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Emotiva XPA-2 or XPA-5 - Page 3

post #61 of 99
Isn't it true that the amps work harder to produce low frequency? If that is true, and a person is using a sub, wouldn't that mean their amps are working even less and therefore not need an amp?
post #62 of 99
Quote:
Originally Posted by Eldiablos View Post

Isn't it true that the amps work harder to produce low frequency? If that is true, and a person is using a sub, wouldn't that mean their amps are working even less and therefore not need an amp?

As far as I know this is correct.

Taz, I would upgrade the AVR first. My opinion is that your tweeters blew due to age.
Upgrade the AVR first,if there are still issues with the tweeters consider an amp.
How old are the version 2's? Where are you buying the replacement tweeters from?
post #63 of 99
Quote:
Originally Posted by grasshoppers View Post

As far as I know this is correct.
Taz, I would upgrade the AVR first. My opinion is that your tweeters blew due to age.
Upgrade the AVR first,if there are still issues with the tweeters consider an amp.
How old are the version 2's? Where are you buying the replacement tweeters from?

I bought my receiver and the Paradigm system back in August 2001. It was originally just 7.1 and it consisted of the CC-370 V.2 for the C, 4 ADP-370 V.2 for SL, SR, SBL, and SBR, and a single PW-2200 V.1 sub. I recently added 2 more PW-2200 subs.

Last time 2 tweeters blew at the same time and I bought the diaphragms directly from Paradigm. I will check to see how many tweeters blew this time and I will order them from Paradigm, again. I checked with them and they still sell these diaphragms.

Btw, I was watching the Saving Private Ryan DTS DVD at reference level when the tweeter, or tweeters, blew this time. I don't remember what I was watching and at what volume when this happened the first time about 6 years ago.

My current receiver does 130w x 7, but like most receivers , this is the 2 channels driven rating. The 3010 and the 4520 do 140w x 9 and 150w x 9, respectively, and these are 2 channels driven ratings. My current receiver is THX Ultra2 certified, while the other two are THX Ultra2 Plus certified.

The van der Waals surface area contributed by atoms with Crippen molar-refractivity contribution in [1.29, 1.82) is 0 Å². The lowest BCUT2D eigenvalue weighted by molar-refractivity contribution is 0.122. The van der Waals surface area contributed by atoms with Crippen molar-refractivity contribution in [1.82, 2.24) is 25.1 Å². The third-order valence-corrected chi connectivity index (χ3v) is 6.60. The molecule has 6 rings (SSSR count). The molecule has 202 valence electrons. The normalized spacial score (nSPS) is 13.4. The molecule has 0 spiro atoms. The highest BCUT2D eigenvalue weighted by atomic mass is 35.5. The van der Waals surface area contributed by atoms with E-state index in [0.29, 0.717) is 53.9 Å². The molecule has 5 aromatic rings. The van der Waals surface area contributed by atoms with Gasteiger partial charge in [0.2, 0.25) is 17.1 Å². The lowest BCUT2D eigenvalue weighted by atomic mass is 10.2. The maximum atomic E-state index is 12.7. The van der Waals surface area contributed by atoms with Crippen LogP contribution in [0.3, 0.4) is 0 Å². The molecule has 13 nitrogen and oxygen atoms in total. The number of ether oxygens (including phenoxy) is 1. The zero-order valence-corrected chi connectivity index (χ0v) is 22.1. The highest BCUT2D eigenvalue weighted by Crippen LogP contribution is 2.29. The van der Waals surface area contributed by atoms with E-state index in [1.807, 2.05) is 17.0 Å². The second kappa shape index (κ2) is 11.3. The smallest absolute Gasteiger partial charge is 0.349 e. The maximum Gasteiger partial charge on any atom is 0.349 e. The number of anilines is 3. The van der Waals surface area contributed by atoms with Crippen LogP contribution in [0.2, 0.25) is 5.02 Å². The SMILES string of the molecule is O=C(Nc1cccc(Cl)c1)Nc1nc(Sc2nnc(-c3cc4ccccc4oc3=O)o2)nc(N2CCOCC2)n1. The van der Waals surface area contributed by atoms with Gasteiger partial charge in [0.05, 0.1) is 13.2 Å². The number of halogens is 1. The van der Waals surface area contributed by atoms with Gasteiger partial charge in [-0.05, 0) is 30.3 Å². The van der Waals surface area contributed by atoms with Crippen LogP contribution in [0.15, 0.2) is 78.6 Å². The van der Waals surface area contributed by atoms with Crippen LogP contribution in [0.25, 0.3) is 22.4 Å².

I plan on adding 1 pair of Paradigm Mini Monitor V.2 speakers that I already purchased for 9.3 surround. I may add another pair of these or Paradigm Atom Monitor speakers for 11.3 surround. If I upgrade to 9.3 should I consider an amp? I know at if I go to 11.3 I will definitely need at least a 2 channel amp. Thanks again.
post #64 of 99
Your receiver is about 12 years old? It sounds like you listen to movies at pretty high volumes and if you've been doing it for 12 years, I'd suspect the Onkyo getting old and it's not producing clean power at higher volumes. How hot is it when you've been at reference volume for an hour or so? I've got Paradigm Monitor 7v3 from 2003 and I've never had anything blown, but I set the volume so I'm gettting around 80db peaks or so.

In that time I've had a Denon 1802, 3803 and an Onkyo 876.
post #65 of 99
Quote:
Originally Posted by runnin' View Post

Your receiver is about 12 years old? It sounds like you listen to movies at pretty high volumes and if you've been doing it for 12 years, I'd suspect the Onkyo getting old and it's not producing clean power at higher volumes. How hot is it when you've been at reference volume for an hour or so? I've got Paradigm Monitor 7v3 from 2003 and I've never had anything blown, but I set the volume so I'm gettting around 80db peaks or so.
In that time I've had a Denon 1802, 3803 and an Onkyo 876.

It gets warm, but not hot. I have watched even two movies, back to back, at reference volumes and I can touch the receiver with my hands very comfortably. This last time I blew a tweeter, or more, I did some research and noticed that many other Paradigm owners had not blown anything, ever. I guess it may be the high volumes I listen to my system at. I have all of my speakers, with the exceptions of the subs, set to 75dB. The three subs are set to 85dB. I don't know how high my peaks get, but the speakers and subs get extremely loud when action sequences are happening. I absolutely love it because I can feel the sound. The tweeter, or tweeters, blew in the beginning battle of Saving Private Ryan. This occurred around the time the battle was ending.

So if I like listening at reference, will an amp help protect my tweeters, or will I just gain the ability to blow the mid range speakers and the woofers?
post #66 of 99
109 dB is VERY loud. Scroll down a little on that SPL calculator page and you'll see it's about like a jet flyover 300 feet over your head. That would have my ears hurting...
post #67 of 99
The general rule of thumb is you can comfortably run speakers with more power than they are rated, as long as it's clean. So a 200 watt per channel amp wouldn't be an issue. But, you really like to crank it by the sound of it, so the question is, how much power is getting to the speakers during a peak? Being that you made it several years before a tweeter blown, it could either be that the Onkyo has gotten past its best before date, or that over time you occasionally peaked enough over the years to have worn out your tweeters. Or it could be both, it's a bit of a grey area.

But one thing is for sure, your Onkyo is old and very outdated, room correction and HDMI and a host of other improvements has made the current receiver quite impressive by comparison. The only thing is for most of them, the amp sections aren't what they used to be, a receiver that boasts 125 wpc will dip down to below 80 with all channels driven. With your love for volume and therefore power, only a few flagship models might suit you.

But you need to inspect your speakers. Try this test for you mid-range and woofers in the speakers. With the system off, gently push in each driver say 1/8" and let it return repeatedly. Do you feel any scratching while the driver is moving? This would indicate some damage to them as well. I'd say, if you have no damage there, then just replace the tweeters and get a separate amp. You could consider a new receiver to run the amp as well and it will depend on how many channels you want, the Onkyos offer pretty good bang for buck.